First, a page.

include ones that modify inherited attributes directly rather than indirectly by natural selection. These “Lamarckian” effects are added easily to models, and the models remain evolutionary so long as rationality remains bounded. The degenerate case, of course, needs no recursion because everything happens in the first generation (instantly in a typical rational choice model). Evolutionary models are a natural extension of the concept of bounded rational choice. They help explain how the innate and cultural constraints on choice and on rationality arise (Boyd and Richerson, 1993).
Evolutionary theory is always multilevel; at a minimum it keeps track of properties of individuals, like their genotypes, and of the population, such as the frequency of a particular gene. Other levels may also be important. Phenotypes are derived from many genes interacting with each other and the environment. Populations may be structured, perhaps divided into social groups with limited exchanges of members. Thus, evolutionary theories are systemic, integrating every part of biology. In principle, everything that goes into causing change through time plays its proper part in the theory.
This in-principle completeness led Mayr (1982) to speak of “proximate” and “ultimate” causes in biology. Proximate causes are those that physiologists and biochemists generally treat by asking how an organism functions. These are the causes produced by individuals with attributes interacting with environments and producing effects on them. Do humans use innate cooperative propensities to solve commons problems or do they have only self-interested innate motives? Or are the causes more complex than either proposal? Ultimate causes are evolutionary. The ultimate cause of an organism’s behavior is the history of evolution that shaped the gene pool from which our samples of innate attributes are drawn. Evolutionary analyses answer why questions. Why do human communities typically solve at least some of the commons dilemmas and other cooperation problems on a scale unknown in other apes and monkeys? Human-reared chimpanzees are capable of many human behaviors, but they nevertheless retain many chimp behaviors and cannot act as full members of a human community (Temerlin, 1975). Thus we know that humans have different innate influences on their behavior than chimpanzees, and these must have arisen in the course of the two species’ divergence from our common ancestor.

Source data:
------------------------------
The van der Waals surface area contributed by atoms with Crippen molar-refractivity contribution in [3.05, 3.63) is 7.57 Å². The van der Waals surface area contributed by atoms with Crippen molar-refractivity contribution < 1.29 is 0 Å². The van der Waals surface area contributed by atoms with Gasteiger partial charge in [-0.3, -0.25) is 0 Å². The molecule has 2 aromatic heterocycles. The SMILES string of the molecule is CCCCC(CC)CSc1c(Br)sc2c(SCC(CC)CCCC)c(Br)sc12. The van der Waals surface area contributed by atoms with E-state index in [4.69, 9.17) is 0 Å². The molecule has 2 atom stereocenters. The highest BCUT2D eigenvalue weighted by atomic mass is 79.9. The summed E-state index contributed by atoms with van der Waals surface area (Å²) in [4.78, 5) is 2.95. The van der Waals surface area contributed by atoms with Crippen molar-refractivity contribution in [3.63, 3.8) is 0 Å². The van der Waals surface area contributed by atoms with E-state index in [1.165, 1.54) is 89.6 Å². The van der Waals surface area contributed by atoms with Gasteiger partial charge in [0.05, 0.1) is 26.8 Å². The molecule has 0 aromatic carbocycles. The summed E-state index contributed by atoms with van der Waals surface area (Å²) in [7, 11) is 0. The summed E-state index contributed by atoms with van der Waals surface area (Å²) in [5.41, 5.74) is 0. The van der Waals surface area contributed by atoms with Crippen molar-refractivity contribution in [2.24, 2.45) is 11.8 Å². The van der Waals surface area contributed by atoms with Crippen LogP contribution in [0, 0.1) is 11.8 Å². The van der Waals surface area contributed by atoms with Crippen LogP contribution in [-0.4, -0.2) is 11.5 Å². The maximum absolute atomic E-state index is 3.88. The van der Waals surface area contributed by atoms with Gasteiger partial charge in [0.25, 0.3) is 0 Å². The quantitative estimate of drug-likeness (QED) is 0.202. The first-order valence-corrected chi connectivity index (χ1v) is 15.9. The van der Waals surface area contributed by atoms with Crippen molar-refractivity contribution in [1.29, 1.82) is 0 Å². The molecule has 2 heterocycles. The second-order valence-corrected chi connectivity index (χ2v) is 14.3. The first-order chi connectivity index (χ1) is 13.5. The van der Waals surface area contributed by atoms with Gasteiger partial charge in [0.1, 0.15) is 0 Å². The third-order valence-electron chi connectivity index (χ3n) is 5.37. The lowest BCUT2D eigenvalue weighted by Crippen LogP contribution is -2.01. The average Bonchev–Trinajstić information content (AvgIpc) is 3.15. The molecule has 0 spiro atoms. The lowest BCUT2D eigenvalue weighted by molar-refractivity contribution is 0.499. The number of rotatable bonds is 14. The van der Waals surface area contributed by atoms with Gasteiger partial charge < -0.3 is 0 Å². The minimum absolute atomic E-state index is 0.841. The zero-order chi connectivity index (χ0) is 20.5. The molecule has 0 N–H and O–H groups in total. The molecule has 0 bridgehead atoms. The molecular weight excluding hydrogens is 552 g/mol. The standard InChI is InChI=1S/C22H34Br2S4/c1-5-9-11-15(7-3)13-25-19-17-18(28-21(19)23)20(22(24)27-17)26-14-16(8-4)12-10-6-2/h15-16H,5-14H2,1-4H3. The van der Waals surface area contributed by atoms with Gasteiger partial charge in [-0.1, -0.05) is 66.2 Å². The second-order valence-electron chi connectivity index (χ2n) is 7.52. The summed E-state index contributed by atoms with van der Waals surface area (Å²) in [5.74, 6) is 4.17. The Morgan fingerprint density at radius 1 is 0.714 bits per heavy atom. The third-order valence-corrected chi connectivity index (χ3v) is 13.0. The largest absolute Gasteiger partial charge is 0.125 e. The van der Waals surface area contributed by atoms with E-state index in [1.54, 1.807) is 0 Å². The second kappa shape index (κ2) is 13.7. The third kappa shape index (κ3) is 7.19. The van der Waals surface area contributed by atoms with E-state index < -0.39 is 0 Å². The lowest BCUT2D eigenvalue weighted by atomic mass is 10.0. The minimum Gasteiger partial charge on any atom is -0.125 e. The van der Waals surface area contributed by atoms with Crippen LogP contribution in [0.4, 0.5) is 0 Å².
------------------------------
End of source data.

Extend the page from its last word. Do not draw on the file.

In Darwinian evolutionary theories, the ultimate sources of cooperative behavior are classically categorized into three evolutionary processes operating at different levels of organization.
Individual-level selection. Individuals and the variants they carry are obviously a locus of selection. Selection at this level favors selfish individuals who